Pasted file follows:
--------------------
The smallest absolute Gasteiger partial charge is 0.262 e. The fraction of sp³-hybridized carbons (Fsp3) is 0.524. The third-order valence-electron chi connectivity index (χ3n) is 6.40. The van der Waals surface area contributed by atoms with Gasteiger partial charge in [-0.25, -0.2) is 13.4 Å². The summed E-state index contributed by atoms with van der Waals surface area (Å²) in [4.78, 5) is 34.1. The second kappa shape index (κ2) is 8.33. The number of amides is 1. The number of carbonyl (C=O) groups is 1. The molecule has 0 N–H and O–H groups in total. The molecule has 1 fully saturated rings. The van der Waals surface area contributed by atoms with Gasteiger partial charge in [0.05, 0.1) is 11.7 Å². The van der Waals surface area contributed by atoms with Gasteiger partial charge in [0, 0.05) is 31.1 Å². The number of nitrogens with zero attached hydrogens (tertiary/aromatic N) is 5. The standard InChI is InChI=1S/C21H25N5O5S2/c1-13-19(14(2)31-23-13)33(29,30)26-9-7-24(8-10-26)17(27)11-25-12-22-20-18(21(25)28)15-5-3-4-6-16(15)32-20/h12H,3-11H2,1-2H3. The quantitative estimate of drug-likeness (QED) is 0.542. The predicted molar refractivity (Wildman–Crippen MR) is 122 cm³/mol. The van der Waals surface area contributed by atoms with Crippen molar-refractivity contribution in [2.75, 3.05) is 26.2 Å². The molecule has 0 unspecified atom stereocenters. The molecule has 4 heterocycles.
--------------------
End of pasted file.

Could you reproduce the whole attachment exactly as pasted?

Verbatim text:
The smallest absolute Gasteiger partial charge is 0.262 e. The fraction of sp³-hybridized carbons (Fsp3) is 0.524. The third-order valence-electron chi connectivity index (χ3n) is 6.40. The van der Waals surface area contributed by atoms with Gasteiger partial charge in [-0.25, -0.2) is 13.4 Å². The summed E-state index contributed by atoms with van der Waals surface area (Å²) in [4.78, 5) is 34.1. The second kappa shape index (κ2) is 8.33. The number of amides is 1. The number of carbonyl (C=O) groups is 1. The molecule has 0 N–H and O–H groups in total. The molecule has 1 fully saturated rings. The van der Waals surface area contributed by atoms with Gasteiger partial charge in [0.05, 0.1) is 11.7 Å². The van der Waals surface area contributed by atoms with Gasteiger partial charge in [0, 0.05) is 31.1 Å². The number of nitrogens with zero attached hydrogens (tertiary/aromatic N) is 5. The standard InChI is InChI=1S/C21H25N5O5S2/c1-13-19(14(2)31-23-13)33(29,30)26-9-7-24(8-10-26)17(27)11-25-12-22-20-18(21(25)28)15-5-3-4-6-16(15)32-20/h12H,3-11H2,1-2H3. The quantitative estimate of drug-likeness (QED) is 0.542. The predicted molar refractivity (Wildman–Crippen MR) is 122 cm³/mol. The van der Waals surface area contributed by atoms with Crippen molar-refractivity contribution in [2.75, 3.05) is 26.2 Å². The molecule has 0 unspecified atom stereocenters. The molecule has 4 heterocycles.